IMAGES FROM THE MINDS EYE – LOOKING BACK

The minds eye stores many thousands of images some of which lie dormant whilst others linger on the surface never fading completely. As a teenager I fished from the Banjo Pier at Looe in Cornwall a place I have revisited on numerous occasions since those formative angling days in the early to mid seventies. Strange how certain things stick in the mind, I just checked out the year Carl Douglas released Kung Fu Fighting. For some reason I remember this playing in the amusement arcade in Looe all those years ago in 1974. I was thirteen and by then fishing at Looe with the local lads. ( I never actually liked the song but it stuck in the mind!)

My father had introduced me to sea angling during our annual holiday to Looe which almost always fell during the last week of September and first week of October. Then as now fishing was prohibited from the Banjo until October 1st. prior to 1974 I had fished with my parents and it was garfish, mackerel and Pollock that would drag a brightly coloured sea float beneath the surface. The garfish would toy with the bait causing the float to dither before sliding beneath the surface or lying flat as the garfish swam up with the bait. I probably caught my first fish from Looe when I was seven or eight.

Those childhood and teenage days are long gone, the essence of those days remain etched in that marvelous minds eye. Strange to say that whilst I have revisited the Banjo on many occasions with Pauline watching the ebbing and flowing of the tide, the coming and going of boats and the vast seascape I had not taken a rod in hand at the venue since my last holiday with my parents back in around 1976/7. This was I guess partially due to timing as it was generally out of bounds due to it being summertime.

I remember clearly how I had fished for grey mullet on the ebbing tide in the eddy formed as the estuary meets the open sea beside the old banjo. When discussing a trip to Looe with the Combe Martin Sea Angling Club where better to fish for mullet than my old haunt? My connection with Looe had resulted in a long-term friendship on Facebook with fellow angler Matt Pengelly.  Matt is a fanatical sea angler who has fished Looe all his life. I have exchanged stories of Looe with Matt on many occasions and over the years he has freely shared a vast amount of information to which I owe him a big thank you.

As regards to the Looe mullet Matt confirmed my thoughts in that several generations of mullet later little has changed. Hence close to fifty years after catching my first sea fish I find myself on the banjo pier rod in hand along with our son James and five other members of the CMSAC mulleteers.

Quiver tips and floats are employed and mullet are caught up to around three pound.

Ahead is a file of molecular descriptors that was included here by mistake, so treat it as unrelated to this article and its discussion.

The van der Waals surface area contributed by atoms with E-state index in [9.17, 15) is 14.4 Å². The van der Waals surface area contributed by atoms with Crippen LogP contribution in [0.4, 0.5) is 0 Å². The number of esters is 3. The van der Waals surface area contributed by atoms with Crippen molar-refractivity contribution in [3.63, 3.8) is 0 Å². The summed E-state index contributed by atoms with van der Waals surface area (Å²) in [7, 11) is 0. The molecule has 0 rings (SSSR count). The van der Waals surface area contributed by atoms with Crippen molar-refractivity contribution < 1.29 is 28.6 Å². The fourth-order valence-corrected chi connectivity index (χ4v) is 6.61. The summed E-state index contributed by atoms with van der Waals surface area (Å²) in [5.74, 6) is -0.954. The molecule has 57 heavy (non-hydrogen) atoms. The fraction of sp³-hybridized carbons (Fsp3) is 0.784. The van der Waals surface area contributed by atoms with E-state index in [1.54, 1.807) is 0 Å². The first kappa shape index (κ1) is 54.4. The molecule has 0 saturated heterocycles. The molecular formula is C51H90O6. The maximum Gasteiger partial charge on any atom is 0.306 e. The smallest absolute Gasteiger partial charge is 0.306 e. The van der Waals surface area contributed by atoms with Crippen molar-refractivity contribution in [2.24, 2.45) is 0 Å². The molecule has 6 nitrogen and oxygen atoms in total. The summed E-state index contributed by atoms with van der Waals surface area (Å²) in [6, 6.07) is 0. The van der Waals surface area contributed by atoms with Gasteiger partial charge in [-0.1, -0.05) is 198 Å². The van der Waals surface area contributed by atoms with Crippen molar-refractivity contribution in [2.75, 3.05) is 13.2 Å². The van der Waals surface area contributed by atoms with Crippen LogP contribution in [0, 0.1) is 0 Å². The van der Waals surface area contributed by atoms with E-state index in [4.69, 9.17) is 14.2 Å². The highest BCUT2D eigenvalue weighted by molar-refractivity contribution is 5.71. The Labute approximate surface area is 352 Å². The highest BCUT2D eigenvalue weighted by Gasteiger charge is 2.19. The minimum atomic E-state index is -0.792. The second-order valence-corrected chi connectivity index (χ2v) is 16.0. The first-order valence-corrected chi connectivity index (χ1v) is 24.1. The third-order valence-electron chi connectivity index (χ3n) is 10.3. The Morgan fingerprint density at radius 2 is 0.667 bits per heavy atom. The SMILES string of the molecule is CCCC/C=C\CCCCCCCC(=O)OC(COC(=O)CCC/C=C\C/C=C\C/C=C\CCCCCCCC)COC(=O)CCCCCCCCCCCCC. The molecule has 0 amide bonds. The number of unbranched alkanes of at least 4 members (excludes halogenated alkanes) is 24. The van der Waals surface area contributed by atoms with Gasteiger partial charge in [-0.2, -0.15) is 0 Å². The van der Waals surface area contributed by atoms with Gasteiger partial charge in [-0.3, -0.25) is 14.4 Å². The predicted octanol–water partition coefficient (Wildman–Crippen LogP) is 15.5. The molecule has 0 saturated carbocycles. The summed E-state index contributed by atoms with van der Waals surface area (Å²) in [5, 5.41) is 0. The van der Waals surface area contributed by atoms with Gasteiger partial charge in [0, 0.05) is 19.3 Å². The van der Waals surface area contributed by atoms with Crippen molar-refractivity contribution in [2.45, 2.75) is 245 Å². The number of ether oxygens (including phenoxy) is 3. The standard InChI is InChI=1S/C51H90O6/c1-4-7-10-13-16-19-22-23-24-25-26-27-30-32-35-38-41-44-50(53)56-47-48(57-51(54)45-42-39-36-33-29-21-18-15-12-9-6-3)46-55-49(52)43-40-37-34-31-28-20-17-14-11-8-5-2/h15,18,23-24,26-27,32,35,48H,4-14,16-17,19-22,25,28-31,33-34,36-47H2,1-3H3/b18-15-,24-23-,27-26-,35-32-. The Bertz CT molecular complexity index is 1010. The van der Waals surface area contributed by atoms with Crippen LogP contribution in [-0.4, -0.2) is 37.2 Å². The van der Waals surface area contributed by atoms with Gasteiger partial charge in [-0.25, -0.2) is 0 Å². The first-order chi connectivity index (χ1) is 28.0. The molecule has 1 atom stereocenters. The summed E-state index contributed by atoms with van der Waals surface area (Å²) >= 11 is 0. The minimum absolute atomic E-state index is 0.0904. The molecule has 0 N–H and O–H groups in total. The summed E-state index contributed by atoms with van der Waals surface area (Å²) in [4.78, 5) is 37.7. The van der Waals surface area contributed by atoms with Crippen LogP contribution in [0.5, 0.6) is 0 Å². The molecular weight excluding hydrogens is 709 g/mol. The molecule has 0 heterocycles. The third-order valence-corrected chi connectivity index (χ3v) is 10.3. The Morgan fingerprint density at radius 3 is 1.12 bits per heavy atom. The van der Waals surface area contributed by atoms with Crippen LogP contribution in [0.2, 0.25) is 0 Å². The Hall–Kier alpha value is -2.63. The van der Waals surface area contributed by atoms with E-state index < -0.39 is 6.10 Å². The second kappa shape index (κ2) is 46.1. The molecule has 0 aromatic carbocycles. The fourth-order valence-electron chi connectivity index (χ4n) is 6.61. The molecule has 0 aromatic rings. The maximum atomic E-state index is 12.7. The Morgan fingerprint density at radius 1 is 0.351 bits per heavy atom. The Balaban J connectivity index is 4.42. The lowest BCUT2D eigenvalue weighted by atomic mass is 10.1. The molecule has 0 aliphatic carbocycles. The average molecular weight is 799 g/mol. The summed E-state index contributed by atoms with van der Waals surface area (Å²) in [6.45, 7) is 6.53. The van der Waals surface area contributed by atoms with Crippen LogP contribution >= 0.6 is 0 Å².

I drop my orange tipped float into the ebbing flow. After drifting a few yards it dips slowly beneath those familiar clear waters. I lift the rod in expectation and feel a familiar gyrating motion transmitted through the line. I swing the garfish up into my hand, “Look a swordfish”, cries out a young child.  I remember such comments being made all those years ago. The green scales stick to my hands and that distinctive small of fresh garfish triggers childhood memories.

I chat with Matt who has joined us on the Banjo for a while and he tells me of plans to redevelop Looe and its Harbour. I am saddened to hear of these plans to bring prosperity to this old Cornish town. The pleasures of Looe are simple and special and locked in my minds eye and I am sure in many others who have trod a similar path.

Looking back, I have a wealth of memories relating to fishing and the places it has taken me to. I also have memories of Ilfracombe when it had a pier and how the removal of that pier has contributed to the loss of a community. I Remember how on cold winter nights we would gather on the pier safe above surging waters; ever hopeful. Sadly I feel the essence of angling holds no tangible value to planners and councilors. The social benefits are overlooked in the search for marinas and visions of splendor.

Where lies the value in a garfish and a disappearing float?

http://www.redgill.co.uk

A room full of memories – Looe Sharking

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The Cornish town of Looe has a rich history as a fishing port and during the 1940’s and 1950’s the sport of shark fishing in the UK became popular primarily among the wealthy members of British Society or the upper classes. The book, “Shark Angling In Great Britain” by Brigadier J.A.L Caunter documents this early period and is a fascinating read.

My own connection with Looe stems from annual holidays with my parents during the late sixties and seventies. To a large extent this was where my lifelong passion for angling was formulated with many happy hours spent float-fishing for mackerel, garfish and grey mullet.

Each evening the shark fishing boats would return to port with their catches. Back then in less enlightened times virtually all shark were slaughtered and brought back to the weighing station of the Shark Angling Club of Great Britain where their bloated carcasses were hauled aloft in front of masses of tourists. As a young boy I gazed in awe and dreamt of days when I could set sail to do battle with these beasts of the deep.

Looking back the wanton slaughter was misguided and undoubtedly contributed to a steep decline in numbers. Fortunately, all shark caught today are carefully released and their numbers are increasing once again. Shark fishing is an important part of Looe’s history and the recreational fishery is vitally important in supporting Looe as a fishing port as commercial fishing declines due to competition from larger ports and other factors.

The Old Sardine Factory on West Looe harbour front recently opened as a heritage centre and Restaurant. The centre hosts regular events and recently held an evening to bring together members of the shark fishing community and share memories in a memory café style event.